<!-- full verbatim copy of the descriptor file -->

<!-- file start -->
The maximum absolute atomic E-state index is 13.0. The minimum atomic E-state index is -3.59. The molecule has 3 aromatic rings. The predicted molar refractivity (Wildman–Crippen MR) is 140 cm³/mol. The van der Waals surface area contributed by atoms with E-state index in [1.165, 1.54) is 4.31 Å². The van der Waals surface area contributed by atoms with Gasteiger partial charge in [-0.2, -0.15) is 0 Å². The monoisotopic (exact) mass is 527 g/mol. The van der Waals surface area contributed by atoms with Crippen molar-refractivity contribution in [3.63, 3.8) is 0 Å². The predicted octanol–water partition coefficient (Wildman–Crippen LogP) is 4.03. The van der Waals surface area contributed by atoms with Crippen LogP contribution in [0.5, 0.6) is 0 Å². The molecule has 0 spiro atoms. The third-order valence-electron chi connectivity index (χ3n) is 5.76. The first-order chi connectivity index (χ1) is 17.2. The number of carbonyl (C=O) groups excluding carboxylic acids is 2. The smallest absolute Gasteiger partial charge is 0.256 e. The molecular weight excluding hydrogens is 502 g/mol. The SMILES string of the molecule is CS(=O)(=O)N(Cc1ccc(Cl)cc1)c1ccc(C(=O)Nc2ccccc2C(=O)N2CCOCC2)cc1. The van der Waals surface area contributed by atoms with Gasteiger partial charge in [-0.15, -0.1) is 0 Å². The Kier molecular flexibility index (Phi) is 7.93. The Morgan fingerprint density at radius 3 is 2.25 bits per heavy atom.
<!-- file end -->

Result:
The maximum absolute atomic E-state index is 13.0. The minimum atomic E-state index is -3.59. The molecule has 3 aromatic rings. The predicted molar refractivity (Wildman–Crippen MR) is 140 cm³/mol. The van der Waals surface area contributed by atoms with E-state index in [1.165, 1.54) is 4.31 Å². The van der Waals surface area contributed by atoms with Gasteiger partial charge in [-0.2, -0.15) is 0 Å². The monoisotopic (exact) mass is 527 g/mol. The van der Waals surface area contributed by atoms with Crippen molar-refractivity contribution in [3.63, 3.8) is 0 Å². The predicted octanol–water partition coefficient (Wildman–Crippen LogP) is 4.03. The van der Waals surface area contributed by atoms with Crippen LogP contribution in [0.5, 0.6) is 0 Å². The molecule has 0 spiro atoms. The third-order valence-electron chi connectivity index (χ3n) is 5.76. The first-order chi connectivity index (χ1) is 17.2. The number of carbonyl (C=O) groups excluding carboxylic acids is 2. The smallest absolute Gasteiger partial charge is 0.256 e. The molecular weight excluding hydrogens is 502 g/mol. The SMILES string of the molecule is CS(=O)(=O)N(Cc1ccc(Cl)cc1)c1ccc(C(=O)Nc2ccccc2C(=O)N2CCOCC2)cc1. The van der Waals surface area contributed by atoms with Gasteiger partial charge in [-0.15, -0.1) is 0 Å². The Kier molecular flexibility index (Phi) is 7.93. The Morgan fingerprint density at radius 3 is 2.25 bits per heavy atom.